Dental problems during pregnancy are quite common but they have nothing to do with the old wives’ tale that claims that women lose a tooth for every baby. There is no direct correlation between pregnancy and damage to teeth. However, the influx of hormones can impact how the body responds to the layer which forms on the teeth.
If a pregnant woman keeps up the intake of calcium during her term, the baby will receive plenty of calcium from the mother’s bones. Post breastfeeding the lack of calcium can be easily compensated.
The body goes through many changes during pregnancy and some dental problems may occur, but nothing is as severe which cannot be taken care of with proper hygiene and professional help.
Here are some of the most common oral health problems that can arise during pregnancy.
Gingivitis is a gum disease which is characterized by an inflammation of the gums. The gums can swell up and at times also start to bleed. They also become more sensitive to touch for example, when you brush or floss between the teeth. This usually happens after the sixth month of pregnancy.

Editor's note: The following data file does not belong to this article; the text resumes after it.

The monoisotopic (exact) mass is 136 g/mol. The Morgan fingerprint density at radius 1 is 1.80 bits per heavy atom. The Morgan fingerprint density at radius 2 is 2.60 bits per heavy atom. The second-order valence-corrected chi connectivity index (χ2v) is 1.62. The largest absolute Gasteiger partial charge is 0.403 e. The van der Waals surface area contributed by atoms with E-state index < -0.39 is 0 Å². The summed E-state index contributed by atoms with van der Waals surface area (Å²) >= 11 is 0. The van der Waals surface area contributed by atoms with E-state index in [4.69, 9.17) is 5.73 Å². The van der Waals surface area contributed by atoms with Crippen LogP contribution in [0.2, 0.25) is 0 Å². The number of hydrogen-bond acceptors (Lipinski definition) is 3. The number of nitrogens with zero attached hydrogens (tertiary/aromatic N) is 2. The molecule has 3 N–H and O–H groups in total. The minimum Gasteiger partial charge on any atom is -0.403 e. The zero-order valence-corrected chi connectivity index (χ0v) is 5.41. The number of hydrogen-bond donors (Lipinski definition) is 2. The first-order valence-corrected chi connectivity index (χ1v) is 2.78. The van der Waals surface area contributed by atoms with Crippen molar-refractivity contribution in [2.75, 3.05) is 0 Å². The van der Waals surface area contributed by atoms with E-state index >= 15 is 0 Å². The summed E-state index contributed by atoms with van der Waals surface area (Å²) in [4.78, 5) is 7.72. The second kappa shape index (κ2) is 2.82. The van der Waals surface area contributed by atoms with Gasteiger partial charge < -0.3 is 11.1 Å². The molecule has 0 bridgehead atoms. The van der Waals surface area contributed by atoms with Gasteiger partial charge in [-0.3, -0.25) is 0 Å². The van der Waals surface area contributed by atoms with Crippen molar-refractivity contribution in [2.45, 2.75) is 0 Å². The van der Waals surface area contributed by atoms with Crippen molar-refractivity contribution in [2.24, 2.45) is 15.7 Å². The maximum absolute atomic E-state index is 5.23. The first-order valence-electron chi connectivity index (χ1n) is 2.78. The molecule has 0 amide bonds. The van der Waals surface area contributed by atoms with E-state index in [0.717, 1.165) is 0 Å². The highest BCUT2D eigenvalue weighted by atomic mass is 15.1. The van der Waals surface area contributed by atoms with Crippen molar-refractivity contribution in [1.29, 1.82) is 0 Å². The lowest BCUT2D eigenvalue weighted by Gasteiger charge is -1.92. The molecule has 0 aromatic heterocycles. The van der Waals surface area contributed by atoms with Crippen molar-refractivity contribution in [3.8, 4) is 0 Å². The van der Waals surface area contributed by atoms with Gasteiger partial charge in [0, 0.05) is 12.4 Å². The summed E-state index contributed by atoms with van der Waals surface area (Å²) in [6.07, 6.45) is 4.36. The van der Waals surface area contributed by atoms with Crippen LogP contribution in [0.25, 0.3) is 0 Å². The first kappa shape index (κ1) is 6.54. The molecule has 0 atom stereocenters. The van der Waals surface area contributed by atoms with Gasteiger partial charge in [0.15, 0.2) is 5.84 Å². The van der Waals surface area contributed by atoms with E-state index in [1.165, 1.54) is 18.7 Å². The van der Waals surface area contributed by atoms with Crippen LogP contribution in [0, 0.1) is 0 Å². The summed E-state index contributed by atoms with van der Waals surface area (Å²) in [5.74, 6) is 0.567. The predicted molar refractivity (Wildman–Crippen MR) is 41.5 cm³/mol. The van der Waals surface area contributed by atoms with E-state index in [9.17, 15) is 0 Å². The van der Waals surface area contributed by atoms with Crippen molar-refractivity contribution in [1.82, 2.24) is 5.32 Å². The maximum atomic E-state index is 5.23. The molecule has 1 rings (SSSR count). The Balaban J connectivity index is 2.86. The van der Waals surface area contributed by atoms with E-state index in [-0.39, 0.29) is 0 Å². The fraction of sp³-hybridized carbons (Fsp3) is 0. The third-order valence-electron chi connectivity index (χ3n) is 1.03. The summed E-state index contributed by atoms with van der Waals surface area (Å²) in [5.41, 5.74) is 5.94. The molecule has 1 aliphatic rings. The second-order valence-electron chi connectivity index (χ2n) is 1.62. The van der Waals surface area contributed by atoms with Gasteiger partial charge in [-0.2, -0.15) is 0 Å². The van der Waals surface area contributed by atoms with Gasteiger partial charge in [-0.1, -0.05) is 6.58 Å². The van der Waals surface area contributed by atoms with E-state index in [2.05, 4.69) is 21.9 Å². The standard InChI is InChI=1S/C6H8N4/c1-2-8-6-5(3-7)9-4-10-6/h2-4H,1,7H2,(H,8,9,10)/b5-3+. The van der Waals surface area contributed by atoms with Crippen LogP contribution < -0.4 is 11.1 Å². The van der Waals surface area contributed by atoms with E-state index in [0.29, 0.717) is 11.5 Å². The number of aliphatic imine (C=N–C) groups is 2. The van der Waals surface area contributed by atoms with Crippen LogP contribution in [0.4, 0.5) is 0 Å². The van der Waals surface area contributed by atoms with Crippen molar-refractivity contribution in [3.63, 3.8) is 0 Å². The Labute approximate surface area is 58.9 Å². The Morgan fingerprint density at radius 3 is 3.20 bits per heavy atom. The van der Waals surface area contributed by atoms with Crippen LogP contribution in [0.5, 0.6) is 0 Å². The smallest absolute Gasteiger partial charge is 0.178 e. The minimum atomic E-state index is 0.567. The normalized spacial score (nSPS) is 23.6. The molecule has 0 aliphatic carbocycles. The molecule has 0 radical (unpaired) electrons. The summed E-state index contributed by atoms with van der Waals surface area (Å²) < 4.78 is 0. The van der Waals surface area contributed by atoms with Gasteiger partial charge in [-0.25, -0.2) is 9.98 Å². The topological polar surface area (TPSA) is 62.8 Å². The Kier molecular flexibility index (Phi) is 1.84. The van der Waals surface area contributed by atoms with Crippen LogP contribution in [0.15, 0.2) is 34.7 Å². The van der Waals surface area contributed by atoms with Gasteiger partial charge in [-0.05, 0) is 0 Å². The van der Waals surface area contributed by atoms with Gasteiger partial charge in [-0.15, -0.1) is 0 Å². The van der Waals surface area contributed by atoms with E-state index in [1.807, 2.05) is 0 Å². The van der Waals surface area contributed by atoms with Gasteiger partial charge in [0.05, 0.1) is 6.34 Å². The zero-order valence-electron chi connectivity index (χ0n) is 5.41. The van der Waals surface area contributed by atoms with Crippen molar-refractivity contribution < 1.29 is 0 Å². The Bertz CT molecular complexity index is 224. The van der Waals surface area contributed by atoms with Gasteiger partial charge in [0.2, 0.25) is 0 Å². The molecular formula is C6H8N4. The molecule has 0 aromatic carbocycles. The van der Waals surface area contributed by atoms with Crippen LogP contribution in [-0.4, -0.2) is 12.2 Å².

Rapid tooth decay
Too many sugar cravings and carbohydrates intake during pregnancy can cause the enamel covering the teeth to decay. Dentists recommend vigilant oral hygiene by brushing your teeth regularly. In the case of experiencing a gag reflex, you can swish and spit after consuming sugary foods and then brush your teeth after half an hour.
Most women experience an overgrowth of tissues on their gums in the second trimester. There can also be increased swelling between the teeth due to excess plaque. These tumors are not cancerous in nature but have the tendency to bleed easily. You can ask your dentist to remove them if they cause too much discomfort.
Can you avoid these dental problems?
If you maintain good oral hygiene habits, you are less likely to have major dental issues when you are pregnant. Some habits to inculcate in your daily life including brushing your teeth at least two times a day with fluoride toothpaste. You should also floss before going to bed and make regular appointments with your dentist!
If you are planning your pregnancy any time soon, and also want to get an elective dental procedure, then visit your dentist before you conceive. Dental procedures which are not as urgent are put off till after the first three months of the pregnancy have passed.